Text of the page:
Op-Ed: 3 Huge Problems With Philly Mag’s Take on Charter Schools
Last week, Philadelphia Magazine weighed in on String Theory Charter School’s $55 million purchase of the former GlaxoSmithKline building in Center City. In an age of austerity, such opulence deserves scrutiny. Unfortunately, Philadelphia Magazine columnist Patrick Kerkstra drew the wrong conclusion. Here’s three things he got wrong.
1. Just because there’s smoke doesn’t mean there’s fire
I admit that the String Theory bond deal has all the trappings of a story that should raise eyebrows: risky financing, high-paid consultants, and complex public-private partnerships that allow taxpayer dollars to line some people’s pockets. But everyone needs to take a deep breath in and remember that no one is accusing String Theory of breaking the law.
The reason that charters pursue tax-exempt financing is that public policy has made it very hard for charters to acquire property. First and foremost, unlike traditional public schools, there is no facilities funding for charter schools. They have to use their per-pupil instructional dollars for the cost of leasing and buying buildings. In addition, they have trouble accessing the traditional debt market because:
- They have 5-year charters and are thus riskier investments.
- Unlike traditional public schools, they can’t raise taxes and/or petition the city directly for additional revenue.
- Districts benefit from something called a “bond-intercept” provision which means that bondholders can go directly to the state to recoup funds owed to them.
As charter critic Bruce Baker said, “who can blame them? For each of the parties involved, their behavior kind of makes sense.”
2. This isn’t a “charter” problem.
Risky financing? High-paid consultants? Taxpayer dollars going to financiers instead of classrooms? If that story sounds familiar, it’s because it’s the story of the SRC’s fiscal behavior. Everyone knows this so I’m only going to recount a few specific mind-boggling numbers:
- In 2012, the District borrowed $300 million. Next year, the District will spend $277.8 million (or 10% of its entire operating budget) on debt service.
- So what kind of bond rating do they have on all that debt? Just over a year ago, Moody’s downgraded the SDP’s debt to Ba3.
- The School District of Philadelphia lost $161 million through interest-rate derivatives, otherwise known as credit-default swaps. Who benefited from this deal that was so costly to taxpayers? Investment banks like Goldman Sachs and Morgan Stanley.
In fairness, Patrick acknowledges this and is really just criticizing charters for, well, acting like districts in this regard.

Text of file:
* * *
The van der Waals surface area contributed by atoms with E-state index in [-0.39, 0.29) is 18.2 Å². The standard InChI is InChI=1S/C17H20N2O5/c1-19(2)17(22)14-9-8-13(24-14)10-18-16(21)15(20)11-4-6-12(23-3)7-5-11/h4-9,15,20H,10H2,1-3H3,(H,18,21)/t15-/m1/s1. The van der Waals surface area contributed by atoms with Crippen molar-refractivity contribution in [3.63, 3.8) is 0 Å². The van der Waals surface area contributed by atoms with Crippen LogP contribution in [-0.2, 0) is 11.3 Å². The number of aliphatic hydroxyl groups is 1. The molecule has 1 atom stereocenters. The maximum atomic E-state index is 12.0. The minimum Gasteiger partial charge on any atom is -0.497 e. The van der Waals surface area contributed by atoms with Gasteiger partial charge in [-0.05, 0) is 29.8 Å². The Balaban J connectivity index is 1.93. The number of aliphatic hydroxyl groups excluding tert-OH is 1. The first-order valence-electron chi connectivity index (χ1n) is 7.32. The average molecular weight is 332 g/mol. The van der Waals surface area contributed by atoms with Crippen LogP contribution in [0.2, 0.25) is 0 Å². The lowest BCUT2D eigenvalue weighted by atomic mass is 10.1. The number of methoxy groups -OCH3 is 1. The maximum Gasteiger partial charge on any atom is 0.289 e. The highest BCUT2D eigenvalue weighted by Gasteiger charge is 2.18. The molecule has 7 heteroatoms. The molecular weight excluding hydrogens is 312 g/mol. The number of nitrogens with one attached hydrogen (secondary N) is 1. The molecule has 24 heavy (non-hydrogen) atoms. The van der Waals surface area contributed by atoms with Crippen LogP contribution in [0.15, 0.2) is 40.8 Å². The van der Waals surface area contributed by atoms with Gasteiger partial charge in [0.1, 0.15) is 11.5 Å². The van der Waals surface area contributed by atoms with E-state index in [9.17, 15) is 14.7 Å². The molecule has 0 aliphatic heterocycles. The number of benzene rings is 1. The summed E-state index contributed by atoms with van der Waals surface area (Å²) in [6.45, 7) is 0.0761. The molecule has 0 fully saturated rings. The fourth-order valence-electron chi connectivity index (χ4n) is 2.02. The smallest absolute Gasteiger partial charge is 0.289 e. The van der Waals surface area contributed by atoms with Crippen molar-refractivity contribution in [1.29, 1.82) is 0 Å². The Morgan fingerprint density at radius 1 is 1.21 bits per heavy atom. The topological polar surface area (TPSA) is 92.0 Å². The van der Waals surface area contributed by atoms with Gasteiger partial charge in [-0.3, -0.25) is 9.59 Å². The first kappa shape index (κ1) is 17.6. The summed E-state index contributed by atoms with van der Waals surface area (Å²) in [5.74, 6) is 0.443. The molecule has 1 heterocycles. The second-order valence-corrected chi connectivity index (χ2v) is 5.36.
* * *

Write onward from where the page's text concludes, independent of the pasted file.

3. It’s the quality, stupid.
To talk about education finance without talking about quality is like talking about the Phillies declining attendance without mentioning that they are on track to lose 100 games.
Public school advocates like PennCAN aren’t on Team Charter. We are on Team Quality Schools.
Charter schools in Philadelphia happen to better serve the student population that has been historically most underserved by traditional public schools: low-income and minority students. According to a recent study out of Stanford, in Philadelphia charters, students receive the equivalent of approximately 40 additional days of learning in both math and reading. Added up over the span from kindergarten to 12th grade, that is the equivalent of nearly three years of additional learning.
I have no interest in defending String Theory’s financial operation. But Patrick is criticizing the entire charter movement by extrapolating from this one example. It’s fair game for a reporter to do that. But if he goes down that route, it’s only fair that he looks at where families and taxpayers are seeing better results.
In conclusion, Patrick is right to urge the reform movement to regain its moral high-ground by calling out the bad actors in the charter movement. On academic accountability, we are already doing that. Just last week, Philadelphia Charters for Excellence and Philadelphia School Advocacy Partners put out a report calling for a better authorizing system that scales-up high-performing schools and closes low performing schools. At PennCAN, we have been vocally supporting SB6, legislation that would, among many things, make it easier to close low-performing charter schools. But on financial accountability, I’m willing to admit we can do more.
Charter operators who misuse taxpayer funds to enrich themselves rather than their students deserve condemnation from charter friends and foes alike. To prevent this, we should be able to collaborate on, in the words of Patrick Kerkstra, “something as basic as facilities financing for charter schools.” That, combined with better oversight and transparency, would make a big difference. We can’t legislate against bad decision-making in either the charter or traditional public school sector, but we can better remedy them through sound public policy.
Jonathan Cetel is the executive director of PennCAN, an education reform organization.